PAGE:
EU to Defend Limited Carbon Market for Airline EmissionsFrederic Tomesco and Ewa Krukowska
The European Union signaled it will defend its right to continue a limited carbon market for airlines until 2020 under a deal being discussed at a meeting of the International Civil Aviation Organization.
The EU’s goal of keeping its partial curbs drew objections from Ajit Singh, India’s aviation minister, who said regional emission rules shouldn’t be imposed unilaterally. Negotiators from more than 190 states are at the United Nations agency’s general assembly in Montreal in talks through Oct. 4 to iron out differences for a global market to cut airline emissions.
Under the draft, governments would commit at ICAO’s triennial meeting to begin designing a market-based mechanism for the airlines industry, which emits 2 percent of all greenhouse gases. Details would be decided in 2016 and the system would start by 2020. In exchange, the 28-nation EU would limit its existing carbon curbs to flights in its own airspace before the global deal.
Europe’s agreement to narrow the scope of its program for airlines “has already been a very big compromise,” EU Transport Commissioner Siim Kallas said in an interview after the meeting’s opening session. “The proposed text to the assembly seems to be supported by a large majority, and we are among those who support it. Departing from that is a big question mark.”
Until 2020 “countries or groups of countries should -- within certain parameters -- be able to deploy national and regional market-based measures,” Kallas told the assembly.
A solution to reduce airline emissions should be agreed upon multilaterally, India’s Ajit Singh said in an interview today. Countries including Brazil, Russia and China also oppose regional or national emission-reduction markets for carriers prior to a global plan, according to an EU document obtained by Bloomberg News.
“If the EU is allowed to impose curbs unilaterally, then every country and region will start their own emission rules, which will defeat the purpose of a global dialogue,” Singh said. “Let the meeting discuss and decide.”
The aviation talks are parallel to attempts by government negotiators in the UN climate panel to reach a deal by 2015 to cut greenhouse gases globally from 2020. Reducing pollution would help limit global warming that risks causing more heat waves, flooding and intense storms, according to UN scientists.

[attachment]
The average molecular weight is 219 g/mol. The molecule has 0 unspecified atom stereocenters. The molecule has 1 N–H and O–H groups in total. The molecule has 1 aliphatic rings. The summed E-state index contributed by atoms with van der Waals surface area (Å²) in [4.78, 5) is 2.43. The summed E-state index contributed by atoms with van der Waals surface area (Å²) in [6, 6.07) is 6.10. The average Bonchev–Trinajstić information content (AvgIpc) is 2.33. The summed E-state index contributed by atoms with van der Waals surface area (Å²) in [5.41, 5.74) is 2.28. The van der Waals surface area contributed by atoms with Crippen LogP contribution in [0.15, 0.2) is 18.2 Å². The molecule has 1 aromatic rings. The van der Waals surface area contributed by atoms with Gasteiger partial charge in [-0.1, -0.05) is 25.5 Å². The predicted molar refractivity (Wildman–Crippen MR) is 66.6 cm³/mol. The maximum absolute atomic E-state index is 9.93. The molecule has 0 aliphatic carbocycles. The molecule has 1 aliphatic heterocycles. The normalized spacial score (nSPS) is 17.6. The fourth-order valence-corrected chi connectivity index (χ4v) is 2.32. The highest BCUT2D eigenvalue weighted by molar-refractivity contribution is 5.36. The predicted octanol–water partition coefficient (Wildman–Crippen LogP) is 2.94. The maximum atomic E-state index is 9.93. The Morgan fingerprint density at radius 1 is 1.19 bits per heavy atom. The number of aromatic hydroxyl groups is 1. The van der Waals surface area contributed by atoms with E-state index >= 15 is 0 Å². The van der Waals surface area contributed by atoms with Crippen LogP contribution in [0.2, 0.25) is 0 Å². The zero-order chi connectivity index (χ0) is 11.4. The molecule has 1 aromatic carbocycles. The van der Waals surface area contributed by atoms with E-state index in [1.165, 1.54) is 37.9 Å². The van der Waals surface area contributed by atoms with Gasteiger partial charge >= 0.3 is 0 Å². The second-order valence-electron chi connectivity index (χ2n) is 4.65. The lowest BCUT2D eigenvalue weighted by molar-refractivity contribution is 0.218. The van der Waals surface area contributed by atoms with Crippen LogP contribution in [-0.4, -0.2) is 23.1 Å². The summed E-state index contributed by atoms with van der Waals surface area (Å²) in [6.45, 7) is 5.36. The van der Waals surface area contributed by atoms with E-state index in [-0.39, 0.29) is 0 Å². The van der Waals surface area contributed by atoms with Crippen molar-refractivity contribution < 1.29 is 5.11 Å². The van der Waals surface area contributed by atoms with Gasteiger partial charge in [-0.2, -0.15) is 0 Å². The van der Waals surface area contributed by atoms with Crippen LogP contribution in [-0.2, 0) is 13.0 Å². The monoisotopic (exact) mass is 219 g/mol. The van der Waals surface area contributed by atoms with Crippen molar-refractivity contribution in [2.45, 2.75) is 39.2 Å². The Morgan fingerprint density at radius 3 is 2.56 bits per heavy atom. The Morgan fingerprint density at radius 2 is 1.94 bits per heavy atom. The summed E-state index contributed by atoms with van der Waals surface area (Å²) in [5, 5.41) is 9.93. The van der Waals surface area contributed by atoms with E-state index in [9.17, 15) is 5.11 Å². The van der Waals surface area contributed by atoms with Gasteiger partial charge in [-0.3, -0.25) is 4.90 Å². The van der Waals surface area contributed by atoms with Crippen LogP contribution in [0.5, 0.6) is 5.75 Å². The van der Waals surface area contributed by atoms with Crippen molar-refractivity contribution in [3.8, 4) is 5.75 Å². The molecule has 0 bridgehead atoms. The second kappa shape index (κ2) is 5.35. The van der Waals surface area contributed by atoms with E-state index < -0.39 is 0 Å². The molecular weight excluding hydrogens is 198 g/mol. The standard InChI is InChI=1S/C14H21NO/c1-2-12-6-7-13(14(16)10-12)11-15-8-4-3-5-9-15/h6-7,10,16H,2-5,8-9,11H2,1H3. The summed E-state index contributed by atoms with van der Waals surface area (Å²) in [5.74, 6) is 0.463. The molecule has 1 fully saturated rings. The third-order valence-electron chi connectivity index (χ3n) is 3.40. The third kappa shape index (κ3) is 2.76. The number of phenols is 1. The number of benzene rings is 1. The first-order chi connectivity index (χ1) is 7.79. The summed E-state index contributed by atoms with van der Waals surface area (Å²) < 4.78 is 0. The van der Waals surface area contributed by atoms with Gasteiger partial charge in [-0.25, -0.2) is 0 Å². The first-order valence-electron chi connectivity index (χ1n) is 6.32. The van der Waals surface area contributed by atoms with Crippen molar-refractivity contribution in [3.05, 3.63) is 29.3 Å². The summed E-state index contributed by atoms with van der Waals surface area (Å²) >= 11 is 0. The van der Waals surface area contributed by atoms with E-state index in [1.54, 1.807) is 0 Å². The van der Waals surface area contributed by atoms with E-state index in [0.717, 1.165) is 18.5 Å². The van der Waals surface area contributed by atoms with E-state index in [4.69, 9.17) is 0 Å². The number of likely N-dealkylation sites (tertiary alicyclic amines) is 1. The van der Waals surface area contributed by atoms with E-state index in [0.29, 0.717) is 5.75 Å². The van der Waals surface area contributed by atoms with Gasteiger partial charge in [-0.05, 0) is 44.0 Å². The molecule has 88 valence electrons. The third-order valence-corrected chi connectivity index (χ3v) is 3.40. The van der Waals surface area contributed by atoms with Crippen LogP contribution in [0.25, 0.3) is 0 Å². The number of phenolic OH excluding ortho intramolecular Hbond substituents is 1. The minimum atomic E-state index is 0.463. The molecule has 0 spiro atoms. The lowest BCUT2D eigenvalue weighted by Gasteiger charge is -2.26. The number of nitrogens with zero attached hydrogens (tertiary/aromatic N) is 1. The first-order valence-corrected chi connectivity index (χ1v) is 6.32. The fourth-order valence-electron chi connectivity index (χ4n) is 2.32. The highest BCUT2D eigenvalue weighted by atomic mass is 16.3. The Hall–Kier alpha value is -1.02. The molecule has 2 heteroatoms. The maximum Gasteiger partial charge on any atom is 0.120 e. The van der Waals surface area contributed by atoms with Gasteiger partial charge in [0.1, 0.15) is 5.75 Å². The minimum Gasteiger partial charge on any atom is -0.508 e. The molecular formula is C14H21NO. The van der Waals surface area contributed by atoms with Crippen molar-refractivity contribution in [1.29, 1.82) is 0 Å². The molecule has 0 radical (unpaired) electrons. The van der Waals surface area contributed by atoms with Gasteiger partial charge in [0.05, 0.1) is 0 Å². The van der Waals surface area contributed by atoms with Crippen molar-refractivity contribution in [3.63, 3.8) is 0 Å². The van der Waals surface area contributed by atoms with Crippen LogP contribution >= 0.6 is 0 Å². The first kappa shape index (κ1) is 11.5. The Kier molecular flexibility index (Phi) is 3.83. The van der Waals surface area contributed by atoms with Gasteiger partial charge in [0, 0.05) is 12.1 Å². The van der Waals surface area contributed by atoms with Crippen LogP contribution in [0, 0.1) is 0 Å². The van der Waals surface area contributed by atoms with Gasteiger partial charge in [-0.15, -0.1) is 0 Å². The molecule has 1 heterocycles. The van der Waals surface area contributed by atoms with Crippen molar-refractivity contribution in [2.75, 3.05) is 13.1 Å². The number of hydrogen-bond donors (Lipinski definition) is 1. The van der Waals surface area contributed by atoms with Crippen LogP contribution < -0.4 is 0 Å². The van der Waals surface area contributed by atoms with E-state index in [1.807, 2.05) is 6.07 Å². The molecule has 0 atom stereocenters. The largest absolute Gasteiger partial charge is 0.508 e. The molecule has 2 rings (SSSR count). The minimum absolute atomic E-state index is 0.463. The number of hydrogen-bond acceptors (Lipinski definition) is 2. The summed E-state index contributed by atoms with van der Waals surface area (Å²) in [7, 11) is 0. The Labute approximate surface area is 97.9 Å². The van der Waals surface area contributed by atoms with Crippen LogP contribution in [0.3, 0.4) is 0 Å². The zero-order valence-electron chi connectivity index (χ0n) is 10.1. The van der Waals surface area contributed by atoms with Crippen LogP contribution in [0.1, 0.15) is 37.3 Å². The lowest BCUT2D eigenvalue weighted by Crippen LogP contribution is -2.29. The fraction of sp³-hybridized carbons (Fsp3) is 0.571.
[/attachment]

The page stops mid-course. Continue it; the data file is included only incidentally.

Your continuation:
“Everyone needs to play a part,” UN Secretary-General Ban Ki-moon told the negotiators. “I count on this meeting to explore how the aviation sector can limit carbon emissions and contribute to sustainable development.”
The creation of a carbon market for airlines made it to the top of the ICAO agenda after the EU included airlines in its emissions trading system beginning in 2012. That triggered protests from countries from the U.S. to Russia and China, who argued the EU measure was extraterritorial and that curbs on airline emissions should be discussed in the UN agency.
President Barack Obama signed a bill last year shielding carriers including Delta Air Lines Inc. from the EU rules. Russia announced it was considering limits on European flights over Siberia as part of possible retaliatory measures.
Airbus SAS said in June that 27 orders from China for A330 wide-body jetliners remain in limbo after the government there froze the contracts as part of a campaign against the EU measure. The Toulouse, France-based company is “looking forward to a global solution led by ICAO,” said Stefan Schaffrath, its spokesman.
To avoid trade conflicts, the EU deferred curbs on foreign flights by a year. The European Commission, the bloc’s regulatory arm, plans to put forward a proposal to limit the scope of its emissions law for airlines in the first half of October should ICAO back the deal in Montreal, two people with knowledge of the matter said this month.
The Star Alliance group, which includes United Airlines, Deutsche Lufthansa AG and Singapore Airlines Ltd., supports the initiative to find a solution on aviation emissions in ICAO, according to its chief executive officer Mark Schwab. A continuation of the EU market in its own airspace before a global program would make European carriers less competitive, he said.
“That is not a good thing for the European carriers, particularly at a time when the European carriers are having the most difficulty on a global basis within the industry,” Schwab told reporters in Brussels today.
Raymond Benjamin, the secretary general of ICAO, told reporters he was “absolutely confident” that nations will reach an accord by the time the assembly ends.
Europe’s cap-and-trade program is the cornerstone of its plan to cut carbon dioxide. The annual limit for the aviation industry began at 97 percent of average discharges from 2004 to 2006, falling to 95 percent in 2013. Airlines were given emission permits making up 85 percent of the industry cap for free. EU emission permits for delivery in December rose 0.2 percent to 5.40 euros a metric ton as of 4:59 p.m. at the ICE Futures Europe exchange in London today.
“Everybody shares a view that a trade conflict should be avoided,” Kallas said in the interview. “It seems to me there is a possibility that we will have a resolution. But I am very careful, very cautious to declare that today we are there.”